of using a headline to prompt the key benefit in ADS with pictorial metaphors. J. Advert.
41, 67–76. doi: 10.2753/JOA0091-3367410205
Bi, Q. (2019). Cultivating loyal customers through online customer
communities: a psychological contract perspective. J. Bus. Res. 103, 34–44.
doi: 10.1016/j.jbusres.2019.06.005
Brodie, R. J., Fehrer, J. A., Jaakkola, E., and Conduit, J. (2019). Actor
engagement in networks: defining the conceptual domain. J. Serv. Res. 22, 173–188.
doi: 10.1177/1094670519827385
Brodie, R. J., Ilic, A., Juric, B., and Hollebeek, L. (2013). Consumer engagement
in a virtual brand community: an exploratory analysis. J. Bus. Res. 66, 105–114.
doi: 10.1016/j.jbusres.2011.07.029
Brown, J. C., Graves, E. M., and Burke, M. A. (2022). Involvement, engagement, and
community: dimensions and correlates of parental participation in a majority-minority
urban school district. Urban Educ. 57, 899–934. doi: 10.1177/0042085920902245
Choi, B., and Choi, B. (2014). The effects of perceived service recovery justice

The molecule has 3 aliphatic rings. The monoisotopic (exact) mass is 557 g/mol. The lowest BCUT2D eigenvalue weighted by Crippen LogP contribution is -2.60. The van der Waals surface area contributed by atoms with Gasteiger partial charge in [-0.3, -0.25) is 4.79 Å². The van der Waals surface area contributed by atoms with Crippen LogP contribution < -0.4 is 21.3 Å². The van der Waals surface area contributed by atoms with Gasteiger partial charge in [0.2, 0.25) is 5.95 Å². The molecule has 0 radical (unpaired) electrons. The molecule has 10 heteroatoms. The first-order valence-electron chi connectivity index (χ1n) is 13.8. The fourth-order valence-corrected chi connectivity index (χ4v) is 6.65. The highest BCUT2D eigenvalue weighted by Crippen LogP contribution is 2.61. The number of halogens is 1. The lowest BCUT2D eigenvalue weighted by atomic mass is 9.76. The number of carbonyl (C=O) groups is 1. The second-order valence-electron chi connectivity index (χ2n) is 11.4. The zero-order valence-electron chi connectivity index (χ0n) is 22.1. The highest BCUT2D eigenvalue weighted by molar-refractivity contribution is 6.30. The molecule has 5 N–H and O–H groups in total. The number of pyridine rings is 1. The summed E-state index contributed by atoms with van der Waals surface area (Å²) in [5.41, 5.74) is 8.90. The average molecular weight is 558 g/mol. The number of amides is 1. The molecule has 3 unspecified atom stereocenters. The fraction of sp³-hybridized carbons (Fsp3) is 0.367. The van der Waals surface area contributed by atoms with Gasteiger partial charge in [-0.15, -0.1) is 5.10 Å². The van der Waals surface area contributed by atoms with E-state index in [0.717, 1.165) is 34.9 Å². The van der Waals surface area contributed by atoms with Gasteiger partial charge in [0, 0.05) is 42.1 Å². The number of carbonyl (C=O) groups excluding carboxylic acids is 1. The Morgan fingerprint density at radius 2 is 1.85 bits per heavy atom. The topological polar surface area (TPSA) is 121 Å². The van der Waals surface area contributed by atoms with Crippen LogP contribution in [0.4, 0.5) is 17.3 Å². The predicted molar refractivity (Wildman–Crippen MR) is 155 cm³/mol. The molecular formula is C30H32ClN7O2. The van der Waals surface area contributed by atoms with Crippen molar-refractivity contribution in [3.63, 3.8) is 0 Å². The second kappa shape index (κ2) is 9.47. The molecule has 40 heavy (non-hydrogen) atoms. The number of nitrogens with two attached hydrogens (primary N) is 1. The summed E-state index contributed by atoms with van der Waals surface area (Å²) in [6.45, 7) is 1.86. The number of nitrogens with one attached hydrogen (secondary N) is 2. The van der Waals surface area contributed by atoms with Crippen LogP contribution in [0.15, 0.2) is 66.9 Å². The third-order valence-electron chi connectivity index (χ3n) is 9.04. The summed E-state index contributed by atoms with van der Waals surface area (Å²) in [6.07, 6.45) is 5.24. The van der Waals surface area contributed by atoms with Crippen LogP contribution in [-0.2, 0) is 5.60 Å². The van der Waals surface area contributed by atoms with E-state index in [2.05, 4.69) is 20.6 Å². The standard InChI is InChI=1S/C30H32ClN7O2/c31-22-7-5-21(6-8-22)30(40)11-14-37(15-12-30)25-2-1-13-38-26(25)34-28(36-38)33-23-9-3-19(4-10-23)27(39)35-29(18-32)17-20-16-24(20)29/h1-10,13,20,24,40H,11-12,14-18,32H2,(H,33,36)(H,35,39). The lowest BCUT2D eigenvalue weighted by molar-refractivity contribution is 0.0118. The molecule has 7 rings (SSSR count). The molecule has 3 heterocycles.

on customer affection, loyalty, and word-of-mouth. Eur. J. Mark. 48, e299.
doi: 10.1108/EJM-06-2011-0299
Coyle-Shapiro, J. A.-M., Pereira Costa, S., Doden, W., and Chang, C. (2019).
Psychological contracts: past, present, and future. Annu. Rev. Organ. Psychol. Organ.
Behav. 6, 145–169. doi: 10.1146/annurev-orgpsych-012218-015212
Dewnarain, S., Ramkissoon, H., and Mavondo, F. (2019). Social customer relationship
management: an integrated conceptual framework. J. Hosp. Market. Manag. 28, 172–188.
doi: 10.1080/19368623.2018.1516588
Ferrer-Conill, R., Karlsson, M., Haim, M., Kammer, A., Elgesem, D., and Sjøvaag, H.
(2021). Toward ’Cultures of Engagement’? An exploratory comparison of engagement
patterns on Facebook news posts. New Media Society 2021, 14614448211009246.
doi: 10.1177/14614448211009246
Gbadeyan, B. T., and Deliceirmak, F. D. (2022). Analysis of social networking sites: a
study on effective communication strategy in developing brand communication. Int. J.
Human. Soc. Sci. 9, 31–37. doi: 10.14445/23942703/IJHSS-V9I1P106
Gillani, A., Kutaula, S., and Budhwar, P. S. (2021). Psychological contract breach:
unraveling the dark side of business-to-business relationships. J. Bus. Res. 134, 631–641.